Gordon said United Way agencies help so many people in the community.
“You and your families almost can’t help but be touched by them, and the United Way funding is what helps keep many of these agencies together,” she said.
Wolter added that payroll deduction is a great way for people to give, but if that option is not available, people can stop by the United Way office on Tom Miller Road and make a donation.
“It’s a great way to help,” she said.
The Pacesetter Campaign results, from local businesses that started their pledge drives early, show that more than $137,000, or 18.9 percent, of the goal has been raised so far.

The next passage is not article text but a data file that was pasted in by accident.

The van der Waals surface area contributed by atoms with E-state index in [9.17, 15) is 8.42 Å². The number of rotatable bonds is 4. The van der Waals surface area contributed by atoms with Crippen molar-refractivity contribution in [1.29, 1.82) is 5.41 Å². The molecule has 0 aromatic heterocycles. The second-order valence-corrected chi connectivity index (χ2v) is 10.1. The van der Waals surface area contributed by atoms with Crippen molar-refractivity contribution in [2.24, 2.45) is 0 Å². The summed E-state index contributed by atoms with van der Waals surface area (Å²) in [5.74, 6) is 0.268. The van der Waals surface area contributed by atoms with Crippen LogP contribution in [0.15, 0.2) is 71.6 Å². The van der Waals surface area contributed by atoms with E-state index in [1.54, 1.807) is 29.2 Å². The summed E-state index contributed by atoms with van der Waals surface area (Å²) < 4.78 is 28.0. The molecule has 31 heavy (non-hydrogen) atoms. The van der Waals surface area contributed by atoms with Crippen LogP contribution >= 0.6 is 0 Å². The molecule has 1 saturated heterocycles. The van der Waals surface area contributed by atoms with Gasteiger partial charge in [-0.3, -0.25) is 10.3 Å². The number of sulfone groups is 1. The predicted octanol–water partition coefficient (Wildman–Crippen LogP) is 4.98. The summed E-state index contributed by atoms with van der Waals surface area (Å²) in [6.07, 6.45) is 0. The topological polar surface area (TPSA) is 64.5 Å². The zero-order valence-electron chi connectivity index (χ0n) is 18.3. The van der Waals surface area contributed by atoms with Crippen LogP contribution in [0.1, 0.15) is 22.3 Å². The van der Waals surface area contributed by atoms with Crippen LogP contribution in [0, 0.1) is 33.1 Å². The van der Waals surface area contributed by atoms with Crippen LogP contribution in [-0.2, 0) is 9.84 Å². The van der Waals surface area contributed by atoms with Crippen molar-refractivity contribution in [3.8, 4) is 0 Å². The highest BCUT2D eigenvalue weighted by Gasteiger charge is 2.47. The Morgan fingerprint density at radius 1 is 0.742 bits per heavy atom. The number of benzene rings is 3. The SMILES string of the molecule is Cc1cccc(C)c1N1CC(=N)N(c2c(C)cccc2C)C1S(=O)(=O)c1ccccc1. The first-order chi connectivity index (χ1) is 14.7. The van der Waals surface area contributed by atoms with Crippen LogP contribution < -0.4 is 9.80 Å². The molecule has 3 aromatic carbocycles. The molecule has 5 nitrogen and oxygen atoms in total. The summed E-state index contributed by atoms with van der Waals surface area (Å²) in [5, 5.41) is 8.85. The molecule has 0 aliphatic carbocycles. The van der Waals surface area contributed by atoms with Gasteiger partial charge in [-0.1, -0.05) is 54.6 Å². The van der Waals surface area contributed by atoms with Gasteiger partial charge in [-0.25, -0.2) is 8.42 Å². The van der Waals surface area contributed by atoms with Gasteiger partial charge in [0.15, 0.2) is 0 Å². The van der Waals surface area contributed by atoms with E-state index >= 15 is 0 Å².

Bernardi said that, despite the country and region’s struggle to make its way out of a recession, people still seem willing to give.
“If they believe they will have a positive impact on something or someone, they will give regardless of the economic situation,” he said.
“We provide a great opportunity for people to do that.”
Bernardi noted that the United Way is still feeling the loss of donations from employees at the former Wyeth Pharmaceutical plant in Rouses Point, which employed about 1,250 people at its peak.
Wyeth announced in 2005 that it would be closing within three years. The business has since been acquired by Pfizer, but only about 230 people work there now.
Bernardi said Pfizer still participates in the fund drive, but with fewer employees, the contribution is not as much as it was.
“We’ve been trying to make that up in smaller batches,” he said.
The campaign runs through the end of January 2014.
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